Use this URL to cite or link to this record in EThOS: http://ethos.bl.uk/OrderDetails.do?uin=uk.bl.ethos.639923
Title: Advancing international criminal justice in Southeast Asia through the regionalisation of international criminal law
Author: Tan, Alvin Poh Heng
ISNI:       0000 0004 5366 1371
Awarding Body: University of Nottingham
Current Institution: University of Nottingham
Date of Award: 2014
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Abstract:
Only two Association of Southeast Asian Nations (ASEAN) countries have ratified the International Criminal Court (ICC) Statute, and this number is unlikely to change dramatically in the near future. This research thus considers how international criminal justice (ICrimJ) can be advanced through the regionalisation of international criminal law (ICL), whilst also serving the interests of ASEAN Member States. The theoretical appeal, practical viability, and political acceptability of regional ICrimJ mechanisms are accordingly examined. Given that the establishment of the ICC has challenged the absolute sovereignty of States over the prosecution of international crimes, regional initiatives have added political allure as they not only better reflect local legal norms and political considerations, but also place the selection of ‘regional crimes’ and enforcement measures primarily in the hands of regional countries. In recognition of the 'ASEAN way' of making decisions, regional initiatives to further ICrimJ in Southeast Asia should be implemented gradually and driven internally through consultation and consensus. Moreover, to achieve the overarching ASEAN goal of maintaining regional peace and security, the modalities and practical effects of ICrimJ may require greater emphasis on deterrence and reconciliation, instead of punishment. The prospect and efficacy of a regional ICrimJ mechanism however also depends, inter alia, on the availability of institutional infrastructure and resources, and will understandably differ between regions. Nevertheless, some general conclusions about the value and attractiveness of a regional approach to ICrimJ can be drawn. Despite variations on what may constitute justice in different geographic areas, these generalisations are useful because they reveal the incentives and favourable conditions for efforts at the regional level. The research therefore proffers a basic framework to assess the costs and benefits of regional solutions against domestic or international methods of enforcing ICL, and determine which may best serve ICrimJ in each unique situation and circumstance.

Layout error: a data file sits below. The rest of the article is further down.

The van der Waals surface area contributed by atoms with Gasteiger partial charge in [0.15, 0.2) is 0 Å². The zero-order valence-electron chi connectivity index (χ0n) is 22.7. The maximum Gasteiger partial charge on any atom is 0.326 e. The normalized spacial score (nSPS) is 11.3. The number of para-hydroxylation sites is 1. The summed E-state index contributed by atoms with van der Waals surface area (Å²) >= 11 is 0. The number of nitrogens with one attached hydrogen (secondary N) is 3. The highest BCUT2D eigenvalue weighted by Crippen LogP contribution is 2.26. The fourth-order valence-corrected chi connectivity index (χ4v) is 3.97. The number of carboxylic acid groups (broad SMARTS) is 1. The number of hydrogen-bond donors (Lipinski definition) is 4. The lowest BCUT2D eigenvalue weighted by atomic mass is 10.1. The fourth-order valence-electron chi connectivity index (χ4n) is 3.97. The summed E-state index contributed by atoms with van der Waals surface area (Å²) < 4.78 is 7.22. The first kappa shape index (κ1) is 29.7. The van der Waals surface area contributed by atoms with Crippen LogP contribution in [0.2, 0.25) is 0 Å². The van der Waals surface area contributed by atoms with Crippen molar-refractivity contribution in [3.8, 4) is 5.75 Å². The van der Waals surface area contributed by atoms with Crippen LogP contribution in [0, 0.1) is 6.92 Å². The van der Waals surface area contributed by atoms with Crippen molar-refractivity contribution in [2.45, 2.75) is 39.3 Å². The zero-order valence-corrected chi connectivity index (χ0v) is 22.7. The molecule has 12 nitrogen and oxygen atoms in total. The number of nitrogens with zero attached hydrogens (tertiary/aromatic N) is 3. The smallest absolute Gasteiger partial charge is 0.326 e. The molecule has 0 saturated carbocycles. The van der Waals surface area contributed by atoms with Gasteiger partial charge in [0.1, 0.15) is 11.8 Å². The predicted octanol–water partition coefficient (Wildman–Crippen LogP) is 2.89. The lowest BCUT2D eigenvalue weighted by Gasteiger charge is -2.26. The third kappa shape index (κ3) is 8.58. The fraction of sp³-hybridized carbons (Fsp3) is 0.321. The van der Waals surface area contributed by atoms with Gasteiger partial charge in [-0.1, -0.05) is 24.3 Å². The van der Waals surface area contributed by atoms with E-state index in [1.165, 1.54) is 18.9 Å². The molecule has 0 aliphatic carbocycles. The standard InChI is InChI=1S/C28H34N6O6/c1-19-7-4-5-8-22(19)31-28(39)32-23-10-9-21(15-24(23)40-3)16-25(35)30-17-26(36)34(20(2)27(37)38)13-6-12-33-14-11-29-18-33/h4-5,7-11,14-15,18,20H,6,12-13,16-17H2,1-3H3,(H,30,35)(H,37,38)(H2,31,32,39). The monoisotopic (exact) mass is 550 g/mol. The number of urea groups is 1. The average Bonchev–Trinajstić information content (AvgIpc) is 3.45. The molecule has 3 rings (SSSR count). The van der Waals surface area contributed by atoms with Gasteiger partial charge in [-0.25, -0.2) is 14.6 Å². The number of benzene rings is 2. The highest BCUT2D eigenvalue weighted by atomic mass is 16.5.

Supervisor: Not available Sponsor: Not available
Qualification Name: Thesis (Ph.D.) Qualification Level: Doctoral
EThOS ID: uk.bl.ethos.639923  DOI: Not available
Keywords: KZ Law of nations. Law of the sea. Space law
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